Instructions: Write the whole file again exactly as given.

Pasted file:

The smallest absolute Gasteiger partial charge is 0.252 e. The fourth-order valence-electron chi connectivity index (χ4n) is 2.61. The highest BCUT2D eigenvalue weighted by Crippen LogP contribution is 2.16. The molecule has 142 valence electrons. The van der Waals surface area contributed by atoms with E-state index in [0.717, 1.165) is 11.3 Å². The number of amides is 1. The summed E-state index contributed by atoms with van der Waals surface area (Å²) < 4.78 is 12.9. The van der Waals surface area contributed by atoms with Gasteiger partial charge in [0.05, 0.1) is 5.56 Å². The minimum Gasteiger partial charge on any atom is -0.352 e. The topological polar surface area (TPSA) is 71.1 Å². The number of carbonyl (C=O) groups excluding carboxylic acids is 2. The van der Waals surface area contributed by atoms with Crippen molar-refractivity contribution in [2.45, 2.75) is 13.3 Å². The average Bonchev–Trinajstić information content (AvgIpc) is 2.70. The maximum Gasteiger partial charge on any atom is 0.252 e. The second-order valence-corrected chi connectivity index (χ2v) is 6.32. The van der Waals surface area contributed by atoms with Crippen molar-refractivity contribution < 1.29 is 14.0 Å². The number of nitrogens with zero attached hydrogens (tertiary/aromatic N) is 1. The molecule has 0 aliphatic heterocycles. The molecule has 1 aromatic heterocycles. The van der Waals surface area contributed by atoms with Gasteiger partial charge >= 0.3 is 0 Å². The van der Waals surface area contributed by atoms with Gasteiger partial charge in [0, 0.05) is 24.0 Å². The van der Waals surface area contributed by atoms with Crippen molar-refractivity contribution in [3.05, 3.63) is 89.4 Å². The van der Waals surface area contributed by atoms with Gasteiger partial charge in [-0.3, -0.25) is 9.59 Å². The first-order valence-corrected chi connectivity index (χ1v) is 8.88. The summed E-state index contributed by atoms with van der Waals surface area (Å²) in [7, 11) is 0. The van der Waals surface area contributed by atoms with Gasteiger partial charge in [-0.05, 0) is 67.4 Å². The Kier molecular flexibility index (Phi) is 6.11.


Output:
The smallest absolute Gasteiger partial charge is 0.252 e. The fourth-order valence-electron chi connectivity index (χ4n) is 2.61. The highest BCUT2D eigenvalue weighted by Crippen LogP contribution is 2.16. The molecule has 142 valence electrons. The van der Waals surface area contributed by atoms with E-state index in [0.717, 1.165) is 11.3 Å². The number of amides is 1. The summed E-state index contributed by atoms with van der Waals surface area (Å²) < 4.78 is 12.9. The van der Waals surface area contributed by atoms with Gasteiger partial charge in [0.05, 0.1) is 5.56 Å². The minimum Gasteiger partial charge on any atom is -0.352 e. The topological polar surface area (TPSA) is 71.1 Å². The number of carbonyl (C=O) groups excluding carboxylic acids is 2. The van der Waals surface area contributed by atoms with Crippen molar-refractivity contribution in [2.45, 2.75) is 13.3 Å². The average Bonchev–Trinajstić information content (AvgIpc) is 2.70. The maximum Gasteiger partial charge on any atom is 0.252 e. The second-order valence-corrected chi connectivity index (χ2v) is 6.32. The van der Waals surface area contributed by atoms with Crippen molar-refractivity contribution < 1.29 is 14.0 Å². The number of nitrogens with zero attached hydrogens (tertiary/aromatic N) is 1. The molecule has 0 aliphatic heterocycles. The molecule has 1 aromatic heterocycles. The van der Waals surface area contributed by atoms with Gasteiger partial charge >= 0.3 is 0 Å². The van der Waals surface area contributed by atoms with Gasteiger partial charge in [0, 0.05) is 24.0 Å². The van der Waals surface area contributed by atoms with Crippen molar-refractivity contribution in [3.05, 3.63) is 89.4 Å². The van der Waals surface area contributed by atoms with Gasteiger partial charge in [-0.3, -0.25) is 9.59 Å². The first-order valence-corrected chi connectivity index (χ1v) is 8.88. The summed E-state index contributed by atoms with van der Waals surface area (Å²) in [7, 11) is 0. The van der Waals surface area contributed by atoms with Gasteiger partial charge in [-0.05, 0) is 67.4 Å². The Kier molecular flexibility index (Phi) is 6.11.